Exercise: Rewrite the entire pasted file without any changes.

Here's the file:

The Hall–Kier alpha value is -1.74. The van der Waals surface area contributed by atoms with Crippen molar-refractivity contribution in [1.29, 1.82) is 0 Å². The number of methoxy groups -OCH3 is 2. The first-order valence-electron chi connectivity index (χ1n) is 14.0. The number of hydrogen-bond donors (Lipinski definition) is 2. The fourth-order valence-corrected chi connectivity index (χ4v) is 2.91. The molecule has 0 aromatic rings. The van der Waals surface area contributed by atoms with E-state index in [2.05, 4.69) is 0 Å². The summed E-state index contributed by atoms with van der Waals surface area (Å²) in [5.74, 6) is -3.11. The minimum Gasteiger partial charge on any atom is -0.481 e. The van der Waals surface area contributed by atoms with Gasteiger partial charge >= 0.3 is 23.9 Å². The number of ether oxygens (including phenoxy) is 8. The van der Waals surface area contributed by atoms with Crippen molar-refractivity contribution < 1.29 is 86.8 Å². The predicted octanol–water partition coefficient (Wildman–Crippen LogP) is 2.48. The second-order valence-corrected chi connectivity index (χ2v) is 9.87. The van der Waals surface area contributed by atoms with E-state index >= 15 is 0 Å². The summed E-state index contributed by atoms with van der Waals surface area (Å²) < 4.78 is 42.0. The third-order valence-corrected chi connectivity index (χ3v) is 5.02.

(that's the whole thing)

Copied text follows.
The Hall–Kier alpha value is -1.74. The van der Waals surface area contributed by atoms with Crippen molar-refractivity contribution in [1.29, 1.82) is 0 Å². The number of methoxy groups -OCH3 is 2. The first-order valence-electron chi connectivity index (χ1n) is 14.0. The number of hydrogen-bond donors (Lipinski definition) is 2. The fourth-order valence-corrected chi connectivity index (χ4v) is 2.91. The molecule has 0 aromatic rings. The van der Waals surface area contributed by atoms with E-state index in [2.05, 4.69) is 0 Å². The summed E-state index contributed by atoms with van der Waals surface area (Å²) in [5.74, 6) is -3.11. The minimum Gasteiger partial charge on any atom is -0.481 e. The van der Waals surface area contributed by atoms with Gasteiger partial charge >= 0.3 is 23.9 Å². The number of ether oxygens (including phenoxy) is 8. The van der Waals surface area contributed by atoms with Crippen molar-refractivity contribution < 1.29 is 86.8 Å². The predicted octanol–water partition coefficient (Wildman–Crippen LogP) is 2.48. The second-order valence-corrected chi connectivity index (χ2v) is 9.87. The van der Waals surface area contributed by atoms with E-state index >= 15 is 0 Å². The summed E-state index contributed by atoms with van der Waals surface area (Å²) < 4.78 is 42.0. The third-order valence-corrected chi connectivity index (χ3v) is 5.02.